Among the things the Blues have carried over from last season is apparently their penchant for making things as tough on themselves as possible.
Up two goals in the second period and with 80 seconds of two-man advantage ahead of them, the Blues had a chance to take control of Thursday night’s game with Vancouver and instead they did what they have done so often in the past: let the chance slip away.
The Blues, who haven’t scored in the regular season with a two-man advantage since Dec. 9, 2016, didn’t score there. Then when Vancouver got a two-man advantage for a full two minutes in the third period, thanks to an iffy goaltender interference penalty and a bench minor that coach Craig Berube took the blame for, the Canucks scored to tie the game and send it to overtime. From there, the Blues ended up losing in a six-round shootout, 4-3.
So while the Blues have gotten points in six out of seven games, they have blown a two-goal lead in three of them and gone on to lose in overtime each time. That’s three points that were there for the taking.
“It’s frustrating giving up these leads and these extra points,” said goalie Jordan Binnington, who lost his first shootout after three wins last season. “We’re going to have to find a way to come out on top.”
“We can do a better job of closing teams out and keeping things five on five,” captain Alex Pietrangelo said. “Lot we can build off. Once we start closing games, we’re going to be pushing things in the right direction.”
But right now, they’re stuck in neutral, playing well for long stretches but then making costly mistakes that cancel the good play out. On opening night, they were up 2-0 on Washington on their way to a 3-2 loss. On Monday, they were up 2-0 on the Islanders in the third period and lost 3-2. This time, it was a 3-1 lead that melted away. In each case, one more goal would have meant one more point.
“I thought we were playing pretty well,” Berube said. “You know the penalty on (Robert) Thomas is unwarranted. And that’s my fault … the bench minor.”
The back half of the two penalties seemed to sneak up on everyone. Binnington said he didn’t know it was a five-on-three until they were about to drop the puck to resume play. Thomas, back in the lineup after missing five games with an upper-body injury, was called for goaltender interference for colliding with Vancouver’s Thatcher Demko, but he was clearly pushed into him by Tyler Myers.
Berube took issue with the call and said something on the bench that rubbed the refs the wrong way. The next thing you know, David Perron was skating to the box to serve the two-minute penalty.
“It’s on me,” said Berube, who said he was “big time” surprised to be hit with the call. “Whatever. That’s my fault.” It’s the first time Berube has been called for a bench minor in St. Louis, though he said it’s happened to him before.
The Blues almost escaped. The goal went into the books as an even-strength goal, coming two minutes after the penalties were called, but it came into formation in the closing seconds of the five-on-three and well before Perron or Thomas were able to rejoin the play.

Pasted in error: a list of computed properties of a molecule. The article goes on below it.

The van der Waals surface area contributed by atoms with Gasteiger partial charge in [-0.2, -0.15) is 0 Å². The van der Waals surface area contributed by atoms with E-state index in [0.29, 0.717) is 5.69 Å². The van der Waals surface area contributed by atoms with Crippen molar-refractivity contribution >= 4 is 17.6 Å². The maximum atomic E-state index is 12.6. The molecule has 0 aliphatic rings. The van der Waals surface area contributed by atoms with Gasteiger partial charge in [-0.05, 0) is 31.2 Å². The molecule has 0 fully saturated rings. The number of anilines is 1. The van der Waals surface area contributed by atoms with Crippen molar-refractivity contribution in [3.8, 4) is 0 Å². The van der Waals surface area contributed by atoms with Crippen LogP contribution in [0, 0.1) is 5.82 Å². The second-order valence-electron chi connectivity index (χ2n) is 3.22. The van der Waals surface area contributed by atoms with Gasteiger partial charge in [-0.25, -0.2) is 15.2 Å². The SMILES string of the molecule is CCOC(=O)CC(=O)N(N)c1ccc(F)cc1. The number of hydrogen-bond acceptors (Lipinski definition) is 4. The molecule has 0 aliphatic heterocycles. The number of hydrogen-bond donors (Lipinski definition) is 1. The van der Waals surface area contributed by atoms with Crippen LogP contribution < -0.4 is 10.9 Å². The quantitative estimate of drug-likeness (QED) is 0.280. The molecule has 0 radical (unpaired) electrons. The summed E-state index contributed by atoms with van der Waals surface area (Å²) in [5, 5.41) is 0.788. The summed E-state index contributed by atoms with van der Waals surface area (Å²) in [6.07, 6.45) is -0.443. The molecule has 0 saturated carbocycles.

With time running down, Elias Pettersson got the puck just outside the crease and, in slow motion it seemed, was able to maneuver around Binnington, but he couldn’t maneuver around Colton Parayko, who got behind Binnington and blocked the shot. But, as he was lying on his side inside the goal, he couldn’t clear the puck out of the crease. Bo Horvat eventually got the puck over the line.
“I just saw him go around the goalie,” Parayko said, “and I tried to get my stick in there and took a swipe at it, and my stick went over it and then it was a jamfest after that.”
It might not have mattered if the Blues had been able to score on their five-on-three. The Blues did get a goal on one in the postseason last year, but in the regular season, they’ve gone 225 games — and had 15 chances — without one. This time, the Blues had four shots on goal in the 80 seconds of two-man advantage but couldn’t score.
“We need to make it 4-1 there,” Berube said. “It’s probably game over.”
“You always think you can do more,” he added. “But we had three pretty good opportunities to score. Good shots, and just didn’t pick the corner. … I think that we could move the puck quicker on 5-on-3 than we did. Sometimes we probably slow it down a little too much.”
“We talked about plays we want to run,” said Pietrangelo, who was out on the ice for the five-on-three, during which the Blues called a timeout midway through to get the unit some rest. “We ran them, some were there, some weren’t. We had some good looks, I had a really good look and so did (Brayden Schenn).
“Their goal was five on five. They almost went two minutes and didn’t score either. It would have been nice to go up 4-1 there. First one we had (this season), so it was some pretty good looks.”
The failure to score was laid bare when, 50 seconds after Vancouver killed off the last of its penalties, J.T. Miller scored for Vancouver to make it 3-2. This had shades of Monday’s game, when the Islanders killed off a Blues power play and scored 72 seconds later to start their comeback. The Blues carried their lead Thursday night into the third period, but couldn’t get it to the finish line.
After a desultory overtime, both teams couldn’t score on their first five shootout chances. Finally, Josh Leivo got Binnington to make the first move and go down and then lifted the puck over him and into the net to end it.